The Space & Beyond Blog
Who has the right of way in space?
An agreement between SpaceX and NASA should help manage satellite traffic.
A handful of NASA’s satellites are shown in this illustration. With satellite traffic becoming heavier each year, the agency is working to ensure no collisions occur. Credit: NASA
In January of 2020, two decommissioned satellites orbiting Earth made a really close pass. Traveling towards each other with a combined speed of 33,000 mph (53,000 k/hr) the two barely missed each other, coming as close as 210 feet (65 meters).
To make sure an event like this doesn’t happen with any of NASA’s satellites and the internet-providing Starlink satellites from SpaceX, the two groups have agreed to share information about where their spacecraft are flying; settling the question of who has the right of way. Unsurprisingly, it’s NASA, according to the safety agreement, announced March 18, 2021.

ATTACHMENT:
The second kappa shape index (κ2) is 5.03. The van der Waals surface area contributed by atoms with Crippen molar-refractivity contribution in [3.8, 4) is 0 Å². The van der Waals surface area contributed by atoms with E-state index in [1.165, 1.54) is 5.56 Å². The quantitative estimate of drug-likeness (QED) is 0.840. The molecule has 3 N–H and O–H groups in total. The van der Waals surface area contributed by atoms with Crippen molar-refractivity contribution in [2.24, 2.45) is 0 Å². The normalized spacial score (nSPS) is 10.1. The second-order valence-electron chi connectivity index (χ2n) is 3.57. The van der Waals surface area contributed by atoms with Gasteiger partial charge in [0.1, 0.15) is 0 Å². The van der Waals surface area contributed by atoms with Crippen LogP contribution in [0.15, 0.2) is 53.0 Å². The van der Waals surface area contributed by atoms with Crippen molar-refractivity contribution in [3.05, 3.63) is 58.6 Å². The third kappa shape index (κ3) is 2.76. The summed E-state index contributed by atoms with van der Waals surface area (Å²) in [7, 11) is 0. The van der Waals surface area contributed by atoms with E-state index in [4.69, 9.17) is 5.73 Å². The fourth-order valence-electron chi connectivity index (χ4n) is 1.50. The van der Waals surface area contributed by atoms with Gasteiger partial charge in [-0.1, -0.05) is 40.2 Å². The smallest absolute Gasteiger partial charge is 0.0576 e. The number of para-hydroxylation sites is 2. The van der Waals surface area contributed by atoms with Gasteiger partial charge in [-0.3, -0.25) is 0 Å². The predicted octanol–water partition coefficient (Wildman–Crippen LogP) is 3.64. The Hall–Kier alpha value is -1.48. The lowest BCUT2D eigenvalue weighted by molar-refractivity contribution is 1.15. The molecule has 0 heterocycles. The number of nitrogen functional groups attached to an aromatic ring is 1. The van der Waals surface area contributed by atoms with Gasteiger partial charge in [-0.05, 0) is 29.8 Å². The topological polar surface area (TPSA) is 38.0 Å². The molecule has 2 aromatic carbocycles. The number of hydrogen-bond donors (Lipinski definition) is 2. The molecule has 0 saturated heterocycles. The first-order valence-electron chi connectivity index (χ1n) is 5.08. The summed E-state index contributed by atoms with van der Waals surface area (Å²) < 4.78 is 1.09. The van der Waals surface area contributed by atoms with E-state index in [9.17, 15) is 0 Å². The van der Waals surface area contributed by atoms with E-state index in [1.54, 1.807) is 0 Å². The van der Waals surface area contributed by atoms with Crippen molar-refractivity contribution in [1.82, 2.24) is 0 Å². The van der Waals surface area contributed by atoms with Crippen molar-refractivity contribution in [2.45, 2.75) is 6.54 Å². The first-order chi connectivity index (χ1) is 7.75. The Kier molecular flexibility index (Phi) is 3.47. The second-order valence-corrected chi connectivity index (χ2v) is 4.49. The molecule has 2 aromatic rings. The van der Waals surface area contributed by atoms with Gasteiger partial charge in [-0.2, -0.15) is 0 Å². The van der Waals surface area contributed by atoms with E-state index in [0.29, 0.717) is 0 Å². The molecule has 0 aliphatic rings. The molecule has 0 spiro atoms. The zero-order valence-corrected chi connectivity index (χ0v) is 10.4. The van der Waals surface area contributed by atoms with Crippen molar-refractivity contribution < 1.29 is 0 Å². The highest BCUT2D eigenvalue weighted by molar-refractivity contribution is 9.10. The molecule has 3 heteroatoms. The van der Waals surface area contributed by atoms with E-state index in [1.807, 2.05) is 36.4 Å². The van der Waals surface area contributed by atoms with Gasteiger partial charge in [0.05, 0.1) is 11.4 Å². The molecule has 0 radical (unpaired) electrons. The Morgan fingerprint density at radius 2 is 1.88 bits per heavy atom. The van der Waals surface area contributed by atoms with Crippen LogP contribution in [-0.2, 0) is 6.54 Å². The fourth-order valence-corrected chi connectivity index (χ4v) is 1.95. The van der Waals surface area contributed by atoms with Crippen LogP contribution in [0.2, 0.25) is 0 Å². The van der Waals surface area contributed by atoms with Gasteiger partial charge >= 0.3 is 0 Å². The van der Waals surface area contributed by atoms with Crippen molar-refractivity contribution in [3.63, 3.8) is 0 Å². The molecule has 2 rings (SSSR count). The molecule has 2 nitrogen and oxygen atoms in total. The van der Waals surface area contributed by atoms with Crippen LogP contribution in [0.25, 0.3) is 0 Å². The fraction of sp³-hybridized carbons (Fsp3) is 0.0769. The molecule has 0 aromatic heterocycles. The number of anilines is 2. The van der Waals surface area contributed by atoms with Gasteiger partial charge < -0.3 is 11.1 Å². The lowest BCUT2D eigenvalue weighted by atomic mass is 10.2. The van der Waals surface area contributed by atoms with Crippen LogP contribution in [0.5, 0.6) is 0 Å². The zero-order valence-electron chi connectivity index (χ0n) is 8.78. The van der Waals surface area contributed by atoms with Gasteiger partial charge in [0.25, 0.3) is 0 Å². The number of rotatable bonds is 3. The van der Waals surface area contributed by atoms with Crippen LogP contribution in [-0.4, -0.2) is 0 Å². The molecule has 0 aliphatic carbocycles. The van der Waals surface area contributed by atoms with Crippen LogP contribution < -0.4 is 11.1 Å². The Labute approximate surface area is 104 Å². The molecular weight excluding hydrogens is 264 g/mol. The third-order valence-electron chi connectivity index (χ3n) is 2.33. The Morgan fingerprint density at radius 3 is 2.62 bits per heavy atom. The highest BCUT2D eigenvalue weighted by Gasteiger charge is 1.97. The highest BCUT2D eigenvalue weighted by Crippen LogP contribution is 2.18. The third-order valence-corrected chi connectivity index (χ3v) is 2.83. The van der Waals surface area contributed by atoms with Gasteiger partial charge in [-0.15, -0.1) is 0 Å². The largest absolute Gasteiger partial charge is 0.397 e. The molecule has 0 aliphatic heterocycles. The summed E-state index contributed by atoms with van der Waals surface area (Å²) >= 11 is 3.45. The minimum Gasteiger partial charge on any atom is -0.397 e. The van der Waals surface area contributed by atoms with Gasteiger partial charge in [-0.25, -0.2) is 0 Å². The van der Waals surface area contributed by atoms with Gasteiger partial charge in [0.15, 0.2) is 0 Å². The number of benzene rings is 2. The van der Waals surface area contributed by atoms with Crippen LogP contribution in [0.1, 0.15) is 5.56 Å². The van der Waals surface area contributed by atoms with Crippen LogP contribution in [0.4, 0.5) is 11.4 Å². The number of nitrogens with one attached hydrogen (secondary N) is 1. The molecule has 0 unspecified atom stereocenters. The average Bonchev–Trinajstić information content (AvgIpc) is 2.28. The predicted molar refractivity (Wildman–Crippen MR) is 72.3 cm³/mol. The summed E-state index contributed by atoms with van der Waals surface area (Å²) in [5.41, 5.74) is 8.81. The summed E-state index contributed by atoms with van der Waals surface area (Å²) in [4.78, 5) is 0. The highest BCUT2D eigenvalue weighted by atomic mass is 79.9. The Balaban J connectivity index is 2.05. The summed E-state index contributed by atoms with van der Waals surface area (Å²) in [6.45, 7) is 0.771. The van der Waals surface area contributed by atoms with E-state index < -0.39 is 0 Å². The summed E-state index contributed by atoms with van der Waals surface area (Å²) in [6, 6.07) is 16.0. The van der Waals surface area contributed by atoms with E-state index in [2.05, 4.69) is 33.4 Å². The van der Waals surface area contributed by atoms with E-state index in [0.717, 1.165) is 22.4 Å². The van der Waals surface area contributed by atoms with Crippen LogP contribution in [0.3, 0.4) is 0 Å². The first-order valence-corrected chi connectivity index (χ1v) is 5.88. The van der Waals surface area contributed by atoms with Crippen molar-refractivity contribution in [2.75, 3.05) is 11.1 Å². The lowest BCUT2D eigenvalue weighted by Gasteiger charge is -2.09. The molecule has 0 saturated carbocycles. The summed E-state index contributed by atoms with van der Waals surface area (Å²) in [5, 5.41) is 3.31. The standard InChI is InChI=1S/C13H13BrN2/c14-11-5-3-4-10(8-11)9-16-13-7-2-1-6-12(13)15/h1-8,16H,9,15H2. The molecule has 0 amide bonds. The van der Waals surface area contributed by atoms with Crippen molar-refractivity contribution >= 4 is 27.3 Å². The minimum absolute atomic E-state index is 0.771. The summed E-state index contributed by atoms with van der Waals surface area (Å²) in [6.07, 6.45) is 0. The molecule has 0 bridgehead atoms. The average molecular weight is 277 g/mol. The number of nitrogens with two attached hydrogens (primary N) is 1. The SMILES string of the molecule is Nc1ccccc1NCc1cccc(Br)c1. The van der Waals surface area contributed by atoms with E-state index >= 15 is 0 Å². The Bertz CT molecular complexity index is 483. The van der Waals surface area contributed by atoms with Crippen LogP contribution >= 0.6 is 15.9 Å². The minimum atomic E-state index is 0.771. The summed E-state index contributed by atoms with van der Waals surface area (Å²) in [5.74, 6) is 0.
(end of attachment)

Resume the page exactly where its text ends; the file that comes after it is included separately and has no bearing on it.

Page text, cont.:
“SpaceX has agreed its Starlink satellites will autonomously or manually maneuver to ensure the missions of NASA science satellites and other assets can operate uninterrupted from a collision avoidance perspective,” according to the NASA release.
And to avoid any confusion, in the event of a potential conjunction, NASA will not move its satellites. This way the agencies don’t run the risk of maneuvering into each other while trying to avoid a collision.
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With the commercial space sector booming, the issue of avoiding satellite smash-ups in space is also growing.
The number of satellite payloads launched in 2020 jumped to 1,261 — more than twice as many as in 2019 (522), according to statistics maintained by astrophysicist Jonathan McDowell at the Harvard-Smithsonian Center for Astrophysics. The 833 Starlink satellites that SpaceX launched last year account for most of that increase
To help address the issue, in December 2020, NASA released a handbook for aerospace companies, outlining what the agency had found to be best practices for avoiding a collision in low-Earth orbit.